What Do We Call It?

I’m rarely at a loss for words. That’s changed during this, um, “time” we’re in. Know what I mean?

Since last spring, whenever the topic of, er, “this situation” arises in conversation with clients and colleagues, I find myself grasping for the right – polite — term to use. In my mind’s eye I can see the string of words parading down the pipeline, and then a gap appears. I panic; my mind races to fill the imminent void with something clear but vague, positive but obviously concerning a very sad thing. By the way, as is the case in many industries “these days,” the topic comes up constantly in mine.

I suppose I could stick with “COVID” or “the pandemic.” I’m no fan of the needlessly specific “COVID-19,” “novel coronavirus” and especially the “novel coronavirus pandemic.” These terms feel cold and naked, especially after eight months.

Then there are the physical realities conveyed – shockingly – with words like “lockdown” and “self-isolation.” But since not all countries or localities are employing the same methods, these aren’t apt. “Crisis” seems reasonable if scary, until you have to clarify which crisis you’re referencing.

For a few weeks early on I dallied with “Time of Corona,” trying to sound scholarly, as though anyone would believe I ever read Love in the Time of Cholera. I also employed “Age of Corona,” twisting a Paul Simon lyric. The actual words to describe Rosie are “the queen of Corona.” Serious ear worm btw.

“The new normal” gained traction in many circles surprisingly early. Because I work with a lot of tech clients, this is not a novel term; we’ve been flogging it since before Google existed. To me it’s come to mean that every day is essentially a new normal, as in, “looks like this morning’s rain is the new normal.” Plus, this “thing” is no longer new, but it is normal.

Adjectives can add color to the vagary of time: “difficult times,” “challenging days,” “period of unpleasantness.” Perhaps too much poesy for a business talk.

We also have to consider that “what’s happening” is different for everyone. While “the virus” has laid a heavy blanket over top most of the world – and directly affected millions who’ve suffered — people are still dealing with just the rigors of everyday life, only intensified. The loss of a job, a career, a sense of value and security. Hurricanes, wildfires, killer hornets, oh my. Personally, I lost my Mother (not COVID-related, mercifully) and an aging dog named Rampage. And yes, I feel I’ve lost my freedom, but not in the patriotic sense.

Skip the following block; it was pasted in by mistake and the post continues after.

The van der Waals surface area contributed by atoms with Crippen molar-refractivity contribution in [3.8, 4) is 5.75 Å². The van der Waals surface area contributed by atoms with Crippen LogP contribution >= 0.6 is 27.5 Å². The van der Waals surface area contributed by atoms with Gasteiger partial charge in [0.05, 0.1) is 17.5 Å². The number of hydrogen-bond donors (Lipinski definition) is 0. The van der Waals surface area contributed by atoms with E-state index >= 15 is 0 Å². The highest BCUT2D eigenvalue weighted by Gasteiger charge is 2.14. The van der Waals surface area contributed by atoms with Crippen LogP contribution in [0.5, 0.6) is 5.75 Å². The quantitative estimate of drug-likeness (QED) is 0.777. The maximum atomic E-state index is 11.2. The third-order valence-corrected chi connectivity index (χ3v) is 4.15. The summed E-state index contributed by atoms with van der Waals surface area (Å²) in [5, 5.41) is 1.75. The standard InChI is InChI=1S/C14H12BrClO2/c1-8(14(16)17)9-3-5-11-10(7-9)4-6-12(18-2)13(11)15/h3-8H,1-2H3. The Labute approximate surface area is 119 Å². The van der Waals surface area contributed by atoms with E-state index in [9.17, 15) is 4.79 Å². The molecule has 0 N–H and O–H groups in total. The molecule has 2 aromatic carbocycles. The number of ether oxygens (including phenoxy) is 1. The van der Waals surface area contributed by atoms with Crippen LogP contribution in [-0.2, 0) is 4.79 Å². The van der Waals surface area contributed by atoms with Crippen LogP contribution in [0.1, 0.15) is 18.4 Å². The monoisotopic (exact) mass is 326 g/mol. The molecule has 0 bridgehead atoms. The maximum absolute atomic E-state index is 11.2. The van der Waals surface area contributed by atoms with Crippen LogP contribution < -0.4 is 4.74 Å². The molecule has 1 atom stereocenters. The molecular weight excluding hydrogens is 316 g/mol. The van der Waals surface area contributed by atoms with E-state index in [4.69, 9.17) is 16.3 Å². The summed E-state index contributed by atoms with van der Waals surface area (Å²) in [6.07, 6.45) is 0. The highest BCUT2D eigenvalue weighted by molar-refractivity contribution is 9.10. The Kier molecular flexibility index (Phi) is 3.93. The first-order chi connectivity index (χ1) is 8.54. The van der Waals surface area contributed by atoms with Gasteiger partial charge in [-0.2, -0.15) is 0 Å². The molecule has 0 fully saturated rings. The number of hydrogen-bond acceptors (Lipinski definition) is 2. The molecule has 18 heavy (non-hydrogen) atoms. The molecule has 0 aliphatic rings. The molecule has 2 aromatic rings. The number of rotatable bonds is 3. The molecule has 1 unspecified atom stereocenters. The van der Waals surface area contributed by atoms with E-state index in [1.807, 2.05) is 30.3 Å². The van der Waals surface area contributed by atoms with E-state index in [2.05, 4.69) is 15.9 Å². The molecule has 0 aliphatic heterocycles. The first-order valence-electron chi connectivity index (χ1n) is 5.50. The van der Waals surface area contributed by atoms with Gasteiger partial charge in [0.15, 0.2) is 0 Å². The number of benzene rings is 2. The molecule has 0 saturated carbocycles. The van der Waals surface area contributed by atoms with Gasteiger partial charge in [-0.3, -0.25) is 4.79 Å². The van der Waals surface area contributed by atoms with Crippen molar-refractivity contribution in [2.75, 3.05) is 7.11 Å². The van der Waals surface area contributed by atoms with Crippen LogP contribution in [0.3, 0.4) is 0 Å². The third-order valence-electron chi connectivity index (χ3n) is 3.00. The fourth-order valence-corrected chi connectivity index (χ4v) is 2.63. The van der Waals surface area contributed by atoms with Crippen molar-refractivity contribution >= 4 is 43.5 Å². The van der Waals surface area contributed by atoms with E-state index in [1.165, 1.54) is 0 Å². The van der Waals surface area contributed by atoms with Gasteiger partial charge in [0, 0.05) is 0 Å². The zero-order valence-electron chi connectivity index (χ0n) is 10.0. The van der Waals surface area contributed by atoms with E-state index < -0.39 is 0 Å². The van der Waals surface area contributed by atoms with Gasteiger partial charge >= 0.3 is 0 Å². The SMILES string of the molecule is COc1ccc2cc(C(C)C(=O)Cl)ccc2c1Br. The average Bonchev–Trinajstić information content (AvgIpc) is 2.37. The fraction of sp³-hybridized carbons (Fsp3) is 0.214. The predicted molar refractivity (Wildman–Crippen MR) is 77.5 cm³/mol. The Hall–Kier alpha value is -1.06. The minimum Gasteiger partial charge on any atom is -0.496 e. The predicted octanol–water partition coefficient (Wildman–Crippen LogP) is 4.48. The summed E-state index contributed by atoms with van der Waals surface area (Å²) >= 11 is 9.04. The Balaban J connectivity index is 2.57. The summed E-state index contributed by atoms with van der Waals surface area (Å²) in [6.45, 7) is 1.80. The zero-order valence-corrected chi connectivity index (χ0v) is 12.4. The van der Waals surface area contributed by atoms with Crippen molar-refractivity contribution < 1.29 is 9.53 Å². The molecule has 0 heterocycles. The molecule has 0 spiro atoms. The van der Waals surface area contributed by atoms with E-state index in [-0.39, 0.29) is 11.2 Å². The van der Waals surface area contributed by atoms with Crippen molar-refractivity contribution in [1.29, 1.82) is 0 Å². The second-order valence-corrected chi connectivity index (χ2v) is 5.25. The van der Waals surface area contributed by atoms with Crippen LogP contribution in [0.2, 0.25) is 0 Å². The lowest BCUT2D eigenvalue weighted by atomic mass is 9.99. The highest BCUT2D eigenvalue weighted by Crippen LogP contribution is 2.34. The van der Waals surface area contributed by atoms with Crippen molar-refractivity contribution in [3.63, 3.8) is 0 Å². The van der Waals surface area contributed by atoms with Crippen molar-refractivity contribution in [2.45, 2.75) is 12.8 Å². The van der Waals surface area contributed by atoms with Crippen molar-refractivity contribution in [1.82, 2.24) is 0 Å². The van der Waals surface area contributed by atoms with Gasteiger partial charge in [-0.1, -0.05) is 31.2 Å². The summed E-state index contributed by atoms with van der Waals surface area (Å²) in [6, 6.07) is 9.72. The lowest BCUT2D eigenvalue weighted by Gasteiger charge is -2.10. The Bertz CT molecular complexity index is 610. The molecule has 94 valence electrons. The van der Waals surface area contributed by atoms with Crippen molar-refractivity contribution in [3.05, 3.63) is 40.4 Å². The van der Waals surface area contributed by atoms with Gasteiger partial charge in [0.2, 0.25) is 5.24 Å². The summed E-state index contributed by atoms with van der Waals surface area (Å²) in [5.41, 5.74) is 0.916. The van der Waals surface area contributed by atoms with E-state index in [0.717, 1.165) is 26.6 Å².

Here’s what I’ve come to call it: “2020.” Because that’s what it is. It’s a lot of other things, but all of it is 2020.

Ten years from now we’ll still call it 2020, for the time our world changed forever. With all due respect to 9/11, 2020 hit everyone and everything directly: economies, education, transportation, travel, trade, real estate, the food supply, housing, science, healthcare, religion, culture, art, media, community. Am I leaving anything out? Many of these concerns will never be the same, though some might undergo positive reform.

On a lighter, pettier note, 2020 has long been in marketers’ sights: we launched programs years ago that were to culminate with clarity this year: “Come 2020, we’ll finally see our company’s true vision!” Didn’t happen, at least not as intended.

Most of us gained a different kind of clarity in 2020: what’s inside. We spent a lot of time inside, connecting with and appreciating loved ones like never before. We faced isolation that forced us to look inside and cope with the “difficult days” and this “period of unpleasantness.” We got crazier, stronger, fatter, sadder, wiser. We took up hobbies or wished we had. Some of us revisited past vices or reveled in new ones.

Like I said, next year, it’ll still be 2020; no reason to pre-sully the name of a year with big potential. I just hope 2021 doesn’t unleash some new, even more sinister global catastrophe that has us searching for words to describe its fresh brand of depravity. Words will surely fail me.

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